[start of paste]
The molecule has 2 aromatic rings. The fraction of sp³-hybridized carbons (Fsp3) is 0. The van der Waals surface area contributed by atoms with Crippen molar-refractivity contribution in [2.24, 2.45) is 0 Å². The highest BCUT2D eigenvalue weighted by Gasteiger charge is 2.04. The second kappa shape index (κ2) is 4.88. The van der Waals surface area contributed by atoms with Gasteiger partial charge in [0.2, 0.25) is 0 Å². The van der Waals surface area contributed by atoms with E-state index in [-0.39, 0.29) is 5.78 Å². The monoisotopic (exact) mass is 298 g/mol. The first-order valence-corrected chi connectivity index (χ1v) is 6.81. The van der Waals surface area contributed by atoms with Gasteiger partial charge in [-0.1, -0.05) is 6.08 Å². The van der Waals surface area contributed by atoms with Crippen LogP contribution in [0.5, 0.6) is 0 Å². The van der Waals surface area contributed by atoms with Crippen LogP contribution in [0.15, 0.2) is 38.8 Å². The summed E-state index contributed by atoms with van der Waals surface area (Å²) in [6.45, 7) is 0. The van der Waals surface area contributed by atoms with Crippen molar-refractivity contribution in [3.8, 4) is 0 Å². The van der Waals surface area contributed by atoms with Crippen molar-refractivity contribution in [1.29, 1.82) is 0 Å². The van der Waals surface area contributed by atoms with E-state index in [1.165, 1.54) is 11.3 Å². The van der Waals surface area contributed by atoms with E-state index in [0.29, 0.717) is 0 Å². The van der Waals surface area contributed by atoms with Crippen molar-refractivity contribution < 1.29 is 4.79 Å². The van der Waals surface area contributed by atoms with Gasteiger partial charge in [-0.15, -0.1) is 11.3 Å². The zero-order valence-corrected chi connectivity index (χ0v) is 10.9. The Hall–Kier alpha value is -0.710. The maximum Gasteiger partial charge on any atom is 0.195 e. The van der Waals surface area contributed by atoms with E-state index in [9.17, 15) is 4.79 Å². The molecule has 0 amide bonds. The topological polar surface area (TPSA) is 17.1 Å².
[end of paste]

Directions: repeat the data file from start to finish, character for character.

The molecule has 2 aromatic rings. The fraction of sp³-hybridized carbons (Fsp3) is 0. The van der Waals surface area contributed by atoms with Crippen molar-refractivity contribution in [2.24, 2.45) is 0 Å². The highest BCUT2D eigenvalue weighted by Gasteiger charge is 2.04. The second kappa shape index (κ2) is 4.88. The van der Waals surface area contributed by atoms with Gasteiger partial charge in [0.2, 0.25) is 0 Å². The van der Waals surface area contributed by atoms with E-state index in [-0.39, 0.29) is 5.78 Å². The monoisotopic (exact) mass is 298 g/mol. The first-order valence-corrected chi connectivity index (χ1v) is 6.81. The van der Waals surface area contributed by atoms with Gasteiger partial charge in [-0.1, -0.05) is 6.08 Å². The van der Waals surface area contributed by atoms with Crippen LogP contribution in [0.5, 0.6) is 0 Å². The van der Waals surface area contributed by atoms with Crippen LogP contribution in [0.15, 0.2) is 38.8 Å². The summed E-state index contributed by atoms with van der Waals surface area (Å²) in [6.45, 7) is 0. The van der Waals surface area contributed by atoms with Crippen molar-refractivity contribution in [3.8, 4) is 0 Å². The van der Waals surface area contributed by atoms with Crippen molar-refractivity contribution in [1.29, 1.82) is 0 Å². The van der Waals surface area contributed by atoms with E-state index in [1.165, 1.54) is 11.3 Å². The van der Waals surface area contributed by atoms with E-state index in [0.29, 0.717) is 0 Å². The van der Waals surface area contributed by atoms with Crippen molar-refractivity contribution < 1.29 is 4.79 Å². The van der Waals surface area contributed by atoms with Gasteiger partial charge in [-0.15, -0.1) is 11.3 Å². The zero-order valence-corrected chi connectivity index (χ0v) is 10.9. The Hall–Kier alpha value is -0.710. The maximum Gasteiger partial charge on any atom is 0.195 e. The van der Waals surface area contributed by atoms with E-state index in [9.17, 15) is 4.79 Å². The molecule has 0 amide bonds. The topological polar surface area (TPSA) is 17.1 Å².